This is Paul D. Cohn, author of “Sao Tome-- Journey to the Abyss-Portugal’s Stolen Children,” and “Rapto em Lisboa,” the latter published by DIFEL in October 2008. “Rapto,” with its new title, is DIFEL’s Portuguese production of “Sao Tome.” DIFEL offered to purchase my copyright for a Portuguese edition in March 2008, and I sent them a signed contract the same month. As part of the contract we agreed to an advance of €1,000, a royalty schedule, and 6-mo. reporting on sales. DIFEL fast-tracked the production, produced a fine translation in an elegant format and had it in bookstores within six months. Despite my requests, they did not send a signed contract until September 2008, and they have never paid my advance or supplied sales data. At first they had a variety of excuses as to why no advance, and lately they refuse to respond at all. I contacted a number of authors (and agents) whose books have been translated and produced by DIFEL. All were either paid at least a year past due or not paid at all. It is my opinion that DIFEL decided from the beginning to steal my copyright: 1) They have a long history of non-payment, 2) I am un-agented and a lesser-known writer, and 3) My home base is far from Lisbon.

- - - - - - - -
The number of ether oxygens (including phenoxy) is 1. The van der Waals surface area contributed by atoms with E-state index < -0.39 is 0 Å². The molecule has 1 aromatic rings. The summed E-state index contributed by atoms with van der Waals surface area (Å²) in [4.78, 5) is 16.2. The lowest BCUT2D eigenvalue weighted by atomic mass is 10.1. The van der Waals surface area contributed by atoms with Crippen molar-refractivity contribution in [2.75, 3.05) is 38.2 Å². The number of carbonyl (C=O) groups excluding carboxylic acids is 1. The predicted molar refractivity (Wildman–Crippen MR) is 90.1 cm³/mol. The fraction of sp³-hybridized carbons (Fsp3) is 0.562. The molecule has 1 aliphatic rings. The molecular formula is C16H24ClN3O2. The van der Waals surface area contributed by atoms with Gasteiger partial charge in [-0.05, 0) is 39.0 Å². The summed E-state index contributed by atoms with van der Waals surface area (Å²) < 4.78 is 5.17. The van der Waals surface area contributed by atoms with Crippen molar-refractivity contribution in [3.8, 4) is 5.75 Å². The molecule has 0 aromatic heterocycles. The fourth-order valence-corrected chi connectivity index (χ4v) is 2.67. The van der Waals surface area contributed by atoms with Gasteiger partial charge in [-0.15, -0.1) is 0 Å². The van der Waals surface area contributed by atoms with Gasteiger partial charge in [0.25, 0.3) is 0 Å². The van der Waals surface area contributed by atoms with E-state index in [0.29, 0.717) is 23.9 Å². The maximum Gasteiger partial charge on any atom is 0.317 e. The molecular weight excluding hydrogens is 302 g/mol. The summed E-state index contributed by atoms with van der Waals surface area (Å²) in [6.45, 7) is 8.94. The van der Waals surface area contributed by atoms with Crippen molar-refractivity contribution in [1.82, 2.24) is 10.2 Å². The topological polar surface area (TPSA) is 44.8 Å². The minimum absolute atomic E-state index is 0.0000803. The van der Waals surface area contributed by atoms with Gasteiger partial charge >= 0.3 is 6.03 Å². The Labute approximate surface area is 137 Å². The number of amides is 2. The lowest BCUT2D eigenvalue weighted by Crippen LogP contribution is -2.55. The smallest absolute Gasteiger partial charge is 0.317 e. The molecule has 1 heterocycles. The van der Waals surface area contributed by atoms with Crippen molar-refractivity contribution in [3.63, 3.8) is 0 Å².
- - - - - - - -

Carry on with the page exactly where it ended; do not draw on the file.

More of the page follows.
My suggestion to writers and agents in dealing with DIFEL is to get your signed contract and payment before you begin the translation and edit. I also believe that the other two imprints of Medialivros, Gótica and Edições Inapa, likely treat translation contracts in the same manner. If you wish to verify this information, please contact Filipe Almedia, DIFEL editor at Famedia.firstname.lastname@example.org, T: 21.885.5055, or the Assistant to the Administrator, Maria Vasconcelos, Malzira.email@example.com, or the Administrator, Rita F. Vital, firstname.lastname@example.org, T: 21.885.5055and for INAPA, Afonso.Chaby@inapa.pt. You may contact me, Paul D. Cohn, at Burnscolepub@aol.com, or 406.587.5997.
Update (July 13, 2009) - Received first DIFEL sales report (€15,118) for the introductory three months ending January 31, 2009. Royalties for this initial period exceeded the €1,000 advance holdback. Now royalties are also past due.